Diane Bode, a resident for 27 years, first came to Park City to teach ski clinics in 1982 and returned in 1990 because of the wild beauty. Diane paints a picture of a quaint little town nestled in nature: There was Main Street, the Junior High (Treasure Mountain) and the High School, and a small development in Prospector. There was nothing at Kimball Junction aside from two gas stations and a Denny’s. There was no Jeremy Ranch, and Silver Creek had all of 20 houses. Diane reminisces of a natural refuge before the Jordanelle Reservoir was created in 1992, revealing two communities that were drowned with the creation of the Jordanelle: Keetley and Hailstone. Diane illustrates open spaces that were a refuge for huge herds of elk and an abundance of sand cranes nesting on the wetlands.
The increase in affluence is attributed to visitors who fall in love and choose to purchase a home in Park City. Often these are second homeowners and the people who purchase these homes can afford the luxury experiences that are offered to tourists whenever they visit. Matt Baydala describes, “The influx of second home owners has changed the character of Park City. From a business perspective it is fantastic.” Matt describes second homeowners as those who desire high quality items and experiences. This clientele has allowed Yuki Yama to do what they do as these homeowners demand a high end product that they can afford.
For Shaun, she attributes the success of her business to the increase of affluent tourists. “Our niche market is geared towards the tourists coming here now. Based on Park City’s newly defined tourism demographic, people with disposable income are looking to indulge in experiences.” Shaun describes her clientele as those who put their money into life changing experiences over accumulation of more stuff.

The influx of second homeowners and booming businesses provides service industry employees more opportunities, but with homes being occupied by part-time, second homeowners, the largest concern for managers and industry employees alike is housing. The housing crisis isn’t really new to Park City, but this year seems to be the worst yet. Even though Yuki is thriving due to the affluent population moving to and visiting Park City, Matt is concerned for his employees, “The ski town itself is dying because of all the second homeowners. Staff is going to have a much more difficult time finding housing. My fear is we will not be able to house employees. The service people are being forced out. The part-time homeowners can list their property on Airbnb during peak times like Christmas and Sundance and make as much money as renting to seasonal employees throughout the entire winter.”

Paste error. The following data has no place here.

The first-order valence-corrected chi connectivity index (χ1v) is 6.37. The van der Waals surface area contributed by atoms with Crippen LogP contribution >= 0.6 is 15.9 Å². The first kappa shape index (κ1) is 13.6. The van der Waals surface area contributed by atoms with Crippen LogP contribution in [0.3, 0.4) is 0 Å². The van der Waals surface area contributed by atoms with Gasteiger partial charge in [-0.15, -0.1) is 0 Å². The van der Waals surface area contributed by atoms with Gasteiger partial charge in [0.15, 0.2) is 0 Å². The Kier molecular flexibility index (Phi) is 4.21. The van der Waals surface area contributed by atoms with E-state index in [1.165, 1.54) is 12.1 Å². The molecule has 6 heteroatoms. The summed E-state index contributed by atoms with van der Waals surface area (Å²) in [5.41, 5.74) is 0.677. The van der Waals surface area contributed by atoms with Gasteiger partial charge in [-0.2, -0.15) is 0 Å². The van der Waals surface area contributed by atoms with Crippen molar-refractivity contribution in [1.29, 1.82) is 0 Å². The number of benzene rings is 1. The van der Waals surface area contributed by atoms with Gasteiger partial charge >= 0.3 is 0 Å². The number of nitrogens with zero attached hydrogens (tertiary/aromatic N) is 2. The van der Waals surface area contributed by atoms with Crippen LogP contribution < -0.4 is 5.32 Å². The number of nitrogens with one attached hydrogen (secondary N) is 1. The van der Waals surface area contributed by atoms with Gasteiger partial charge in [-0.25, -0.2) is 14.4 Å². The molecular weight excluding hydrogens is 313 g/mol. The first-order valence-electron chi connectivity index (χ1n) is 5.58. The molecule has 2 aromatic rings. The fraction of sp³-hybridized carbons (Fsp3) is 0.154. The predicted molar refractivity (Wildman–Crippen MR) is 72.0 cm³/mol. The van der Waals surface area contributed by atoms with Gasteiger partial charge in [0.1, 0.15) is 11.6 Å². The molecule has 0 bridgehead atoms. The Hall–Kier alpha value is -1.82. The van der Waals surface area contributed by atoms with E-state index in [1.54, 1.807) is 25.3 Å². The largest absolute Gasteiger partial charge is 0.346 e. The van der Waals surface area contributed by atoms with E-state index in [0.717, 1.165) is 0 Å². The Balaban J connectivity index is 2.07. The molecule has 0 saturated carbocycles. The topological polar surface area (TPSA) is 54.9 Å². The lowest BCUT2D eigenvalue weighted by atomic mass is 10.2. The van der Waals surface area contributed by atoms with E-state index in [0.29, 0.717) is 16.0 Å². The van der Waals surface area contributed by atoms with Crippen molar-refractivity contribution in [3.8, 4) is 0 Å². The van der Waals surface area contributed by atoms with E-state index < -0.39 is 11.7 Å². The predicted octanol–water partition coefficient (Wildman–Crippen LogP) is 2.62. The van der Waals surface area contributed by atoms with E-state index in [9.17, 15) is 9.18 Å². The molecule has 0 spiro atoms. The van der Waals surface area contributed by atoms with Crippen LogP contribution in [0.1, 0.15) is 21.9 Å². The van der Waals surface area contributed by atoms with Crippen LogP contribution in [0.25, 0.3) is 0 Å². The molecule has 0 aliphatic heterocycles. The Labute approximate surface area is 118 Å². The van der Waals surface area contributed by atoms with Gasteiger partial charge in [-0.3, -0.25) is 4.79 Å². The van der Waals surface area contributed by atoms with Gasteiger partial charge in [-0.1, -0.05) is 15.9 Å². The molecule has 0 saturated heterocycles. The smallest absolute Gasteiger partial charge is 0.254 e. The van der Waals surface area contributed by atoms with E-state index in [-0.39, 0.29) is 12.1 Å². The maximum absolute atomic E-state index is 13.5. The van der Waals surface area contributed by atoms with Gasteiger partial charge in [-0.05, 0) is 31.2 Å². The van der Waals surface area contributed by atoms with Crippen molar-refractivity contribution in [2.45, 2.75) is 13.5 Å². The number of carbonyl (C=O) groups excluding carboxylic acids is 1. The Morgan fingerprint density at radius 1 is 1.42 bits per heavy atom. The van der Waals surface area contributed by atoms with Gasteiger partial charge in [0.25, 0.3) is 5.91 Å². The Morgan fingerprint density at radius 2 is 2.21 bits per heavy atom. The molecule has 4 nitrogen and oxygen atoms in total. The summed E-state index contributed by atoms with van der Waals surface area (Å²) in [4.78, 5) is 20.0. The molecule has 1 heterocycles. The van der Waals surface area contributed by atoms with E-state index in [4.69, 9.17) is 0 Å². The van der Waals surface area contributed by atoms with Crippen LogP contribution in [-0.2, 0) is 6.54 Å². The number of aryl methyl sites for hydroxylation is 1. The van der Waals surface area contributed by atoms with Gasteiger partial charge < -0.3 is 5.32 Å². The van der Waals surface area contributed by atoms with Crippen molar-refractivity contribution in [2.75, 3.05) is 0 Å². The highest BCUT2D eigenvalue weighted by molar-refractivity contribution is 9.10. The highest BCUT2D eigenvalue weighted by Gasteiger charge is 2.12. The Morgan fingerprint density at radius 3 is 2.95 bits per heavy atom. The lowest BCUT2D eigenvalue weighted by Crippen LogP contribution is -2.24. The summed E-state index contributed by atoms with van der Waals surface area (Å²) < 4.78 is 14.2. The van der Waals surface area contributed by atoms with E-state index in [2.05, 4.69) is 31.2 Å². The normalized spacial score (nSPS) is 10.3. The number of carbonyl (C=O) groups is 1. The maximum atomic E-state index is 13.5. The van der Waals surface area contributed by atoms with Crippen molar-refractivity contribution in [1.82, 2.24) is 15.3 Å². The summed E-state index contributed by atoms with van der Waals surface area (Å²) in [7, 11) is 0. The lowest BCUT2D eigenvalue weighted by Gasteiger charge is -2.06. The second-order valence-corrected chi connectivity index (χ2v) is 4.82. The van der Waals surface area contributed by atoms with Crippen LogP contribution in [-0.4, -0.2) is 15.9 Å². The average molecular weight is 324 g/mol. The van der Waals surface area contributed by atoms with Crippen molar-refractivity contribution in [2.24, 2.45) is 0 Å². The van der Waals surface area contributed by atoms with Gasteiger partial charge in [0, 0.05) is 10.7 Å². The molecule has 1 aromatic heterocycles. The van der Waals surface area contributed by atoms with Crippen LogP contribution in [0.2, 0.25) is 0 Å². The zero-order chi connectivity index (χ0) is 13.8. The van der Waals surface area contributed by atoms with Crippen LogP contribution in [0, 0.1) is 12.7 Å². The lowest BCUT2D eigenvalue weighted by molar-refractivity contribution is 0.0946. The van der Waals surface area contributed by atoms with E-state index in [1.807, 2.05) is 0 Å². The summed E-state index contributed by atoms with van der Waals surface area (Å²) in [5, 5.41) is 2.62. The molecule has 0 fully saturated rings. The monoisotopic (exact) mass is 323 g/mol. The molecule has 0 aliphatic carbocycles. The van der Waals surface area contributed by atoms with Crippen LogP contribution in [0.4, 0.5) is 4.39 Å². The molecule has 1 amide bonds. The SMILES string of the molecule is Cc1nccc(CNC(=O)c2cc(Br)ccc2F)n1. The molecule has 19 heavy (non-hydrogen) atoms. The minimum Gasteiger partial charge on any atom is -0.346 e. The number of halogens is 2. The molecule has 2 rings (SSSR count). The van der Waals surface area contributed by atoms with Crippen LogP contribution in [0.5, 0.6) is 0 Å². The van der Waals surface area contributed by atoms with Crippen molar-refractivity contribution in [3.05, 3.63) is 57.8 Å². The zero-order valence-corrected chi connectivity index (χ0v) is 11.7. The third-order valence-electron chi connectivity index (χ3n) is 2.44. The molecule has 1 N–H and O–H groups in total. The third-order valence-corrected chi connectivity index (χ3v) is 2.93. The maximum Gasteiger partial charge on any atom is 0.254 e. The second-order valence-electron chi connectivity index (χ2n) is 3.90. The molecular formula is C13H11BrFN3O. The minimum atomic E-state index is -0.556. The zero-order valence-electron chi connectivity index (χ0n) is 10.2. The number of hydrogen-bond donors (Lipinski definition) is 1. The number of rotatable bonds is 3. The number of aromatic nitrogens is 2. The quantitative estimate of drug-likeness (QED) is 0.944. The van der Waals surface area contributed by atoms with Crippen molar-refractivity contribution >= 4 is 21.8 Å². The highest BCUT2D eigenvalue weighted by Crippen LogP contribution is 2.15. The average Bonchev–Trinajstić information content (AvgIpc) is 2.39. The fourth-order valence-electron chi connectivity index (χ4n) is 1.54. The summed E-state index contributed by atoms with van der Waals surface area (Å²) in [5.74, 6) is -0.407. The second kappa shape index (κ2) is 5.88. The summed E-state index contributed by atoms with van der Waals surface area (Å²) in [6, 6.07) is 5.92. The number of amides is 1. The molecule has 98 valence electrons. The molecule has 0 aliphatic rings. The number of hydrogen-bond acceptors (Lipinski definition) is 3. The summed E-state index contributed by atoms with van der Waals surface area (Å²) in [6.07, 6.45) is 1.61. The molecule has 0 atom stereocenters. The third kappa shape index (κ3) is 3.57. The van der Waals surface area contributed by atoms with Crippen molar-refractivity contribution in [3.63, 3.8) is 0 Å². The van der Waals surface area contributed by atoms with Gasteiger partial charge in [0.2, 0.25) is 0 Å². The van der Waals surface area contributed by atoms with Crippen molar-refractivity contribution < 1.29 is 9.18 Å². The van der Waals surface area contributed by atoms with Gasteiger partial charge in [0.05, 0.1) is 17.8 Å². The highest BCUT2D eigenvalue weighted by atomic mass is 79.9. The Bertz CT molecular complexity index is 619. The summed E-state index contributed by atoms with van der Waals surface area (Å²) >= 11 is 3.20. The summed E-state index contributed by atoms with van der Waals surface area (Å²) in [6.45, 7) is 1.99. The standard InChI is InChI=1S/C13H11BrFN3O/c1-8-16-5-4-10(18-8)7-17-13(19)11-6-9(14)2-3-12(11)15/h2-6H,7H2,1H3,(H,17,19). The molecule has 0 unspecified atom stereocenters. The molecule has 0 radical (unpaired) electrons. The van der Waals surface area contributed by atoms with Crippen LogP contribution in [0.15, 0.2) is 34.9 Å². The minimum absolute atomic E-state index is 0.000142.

Essentially many homes are sitting vacant most of the year, creating an even more challenging environment for seasonal and service industry employees to find lodging. It is irrefutable that seasonal employees are the backbone of the service-based economy. Without the lifties, ticket office employees, waiters, bussers, dishwashers, ski instructors… the seasonal staff that comes to Park City, our service industry would fail. “Who is the heart of Park City?” Asks Bode. “The people who work in the service industry, they bring the color.”
Hannah Engelhard has worked in Park City for 5 years, but this is her first year leaving in the summer and returning in the winter, making her a perfect example of a seasonal employee. The hardest part of working in Park City is not finding a job, in fact each of her three employers from last season are eager to hire Hannah this year. The issue is finding a place to live. “I started looking for a place in July and didn’t find one until October. If you are looking online and you are not the first one to respond to the post, you will not get the place. Our (new) place was online for 15 minutes and I was the first to respond. The landlord showed us the place first and our references check out.” Hannah is certain if she was the second person to respond she would not have found a place to live in Park City. Hannah continues to illuminate the severity of the housing crisis, “The landlord said he had 100 other people respond to the ad.”
Hannah and her employers are fortunate she found a place to live, but it’s not the only difficulty that is driving away industry employees it is also the price. The studio Hannah is renting this year is renting for $500 more a month than when she was looking at lodging in 2007. In my junior year of college in 2008 at the University of Utah, I rented a fully furnished condo at Crestview for $300 a person; with four people our rent was $1200. A current KSL search reveals the same type of Crestview condo now rents for $2700 a month. While renting cost has nearly doubled in the past eight years, the wage of an industry employee does not reflect the same increase. Sure people are making better money, but seasonal employees are not making nearly double what they made eight years ago.